• Up to $100 annual statement credit to Saks Fifth Avenue (up $50 every six months per calendar year)
  • Up to $200 in airline incidental credits, such as for checked baggage or change fees
  • Up to $200 in annual credits credits each year on prepaid Fine Hotels + Resorts® or The Hotel Collection bookings, which requires a minimum two-night stay, through American Express Travel
  • Up to $179 in annual statement credits for a Clear membership
  • Up to $240 in annual statement credits for purchases or subscriptions with Audible, The New York Times, SiriusXM and Peacock (up to $20 per month)
  • Up to $300 in annual statement credits for eligible Equinox memberships or a digital subscriptions to Equinox+, an on-demand fitness app (up to $25 per month)
  • Lounge access, including Amex Centurion Lounges and Delta SkyClubs (when flying Delta same-day)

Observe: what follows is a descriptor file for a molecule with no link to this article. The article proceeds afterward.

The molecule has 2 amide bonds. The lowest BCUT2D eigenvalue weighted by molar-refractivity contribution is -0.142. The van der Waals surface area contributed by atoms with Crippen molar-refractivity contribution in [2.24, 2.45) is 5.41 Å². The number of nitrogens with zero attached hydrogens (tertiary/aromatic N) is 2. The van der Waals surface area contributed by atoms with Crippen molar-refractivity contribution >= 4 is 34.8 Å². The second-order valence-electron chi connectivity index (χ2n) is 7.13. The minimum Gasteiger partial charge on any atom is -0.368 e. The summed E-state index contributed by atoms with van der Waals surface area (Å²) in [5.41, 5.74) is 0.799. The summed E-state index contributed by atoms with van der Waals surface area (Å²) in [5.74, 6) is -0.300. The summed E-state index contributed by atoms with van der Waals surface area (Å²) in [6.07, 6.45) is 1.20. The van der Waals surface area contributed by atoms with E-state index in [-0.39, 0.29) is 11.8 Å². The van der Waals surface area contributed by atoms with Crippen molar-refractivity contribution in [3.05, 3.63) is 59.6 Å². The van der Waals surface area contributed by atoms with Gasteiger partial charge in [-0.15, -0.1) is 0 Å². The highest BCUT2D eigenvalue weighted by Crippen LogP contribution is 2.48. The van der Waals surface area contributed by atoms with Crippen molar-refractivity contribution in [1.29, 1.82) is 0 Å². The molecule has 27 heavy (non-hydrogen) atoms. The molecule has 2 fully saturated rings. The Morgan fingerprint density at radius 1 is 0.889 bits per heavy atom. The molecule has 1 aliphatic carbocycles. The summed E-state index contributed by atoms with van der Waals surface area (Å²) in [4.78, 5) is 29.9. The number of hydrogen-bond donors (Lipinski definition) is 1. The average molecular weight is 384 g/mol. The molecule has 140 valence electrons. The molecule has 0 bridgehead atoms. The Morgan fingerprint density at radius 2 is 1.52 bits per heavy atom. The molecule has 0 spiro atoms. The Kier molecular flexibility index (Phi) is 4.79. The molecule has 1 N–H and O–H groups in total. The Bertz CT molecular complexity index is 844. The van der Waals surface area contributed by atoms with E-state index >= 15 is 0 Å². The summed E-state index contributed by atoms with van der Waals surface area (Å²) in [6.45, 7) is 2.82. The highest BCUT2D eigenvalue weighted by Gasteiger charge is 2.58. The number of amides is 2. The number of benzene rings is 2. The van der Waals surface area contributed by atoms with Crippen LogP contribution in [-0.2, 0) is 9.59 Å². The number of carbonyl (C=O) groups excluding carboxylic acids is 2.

• Secondary car rental insurance
  • Trip delay insurance
  • Trip cancellation/interruption insurance
  • Global Entry Credit every four years, or TSA PreCheck credit every four and a half  years (only one of the two, but Global Entry also includes TSA PreCheck)
  • Access to Amex Fine Hotels & Resorts Collection

The Chase Sapphire Reserve®️

Similarly to the Amex Platinum card, the Chase Sapphire Reserve is also geared towards frequent travelers. Here’s a closer look at some of the card’s top perks:

  • $300 travel credits, which can be used for hotels, airfare, rideshares, train tickets and more
  • You’ll also earn 10 Ultimate Rewards points per dollar spent on Lyft rides (through March 2025)
  • Complimentary DoorDash DashPass membership (activate by 3/31/2022)
  • Priority Pass Select membership, providing access to Priority Pass lounges at airports worldwide plus a $28 credit per visit at participating airport restaurants worldwide
  • Primary car rental insurance
  • Trip delay insurance
  • Trip cancellation/interruption insurance
  • Baggage delay insurance
  • Emergency medical and dental insurance
  • Up to $100 Global Entry or TSA PreCheck credit once every four years
  • Access to Luxury Hotel & Resort Collection
Learn More externa link icon
The Platinum Card® from American Express

The Platinum Card® from American Express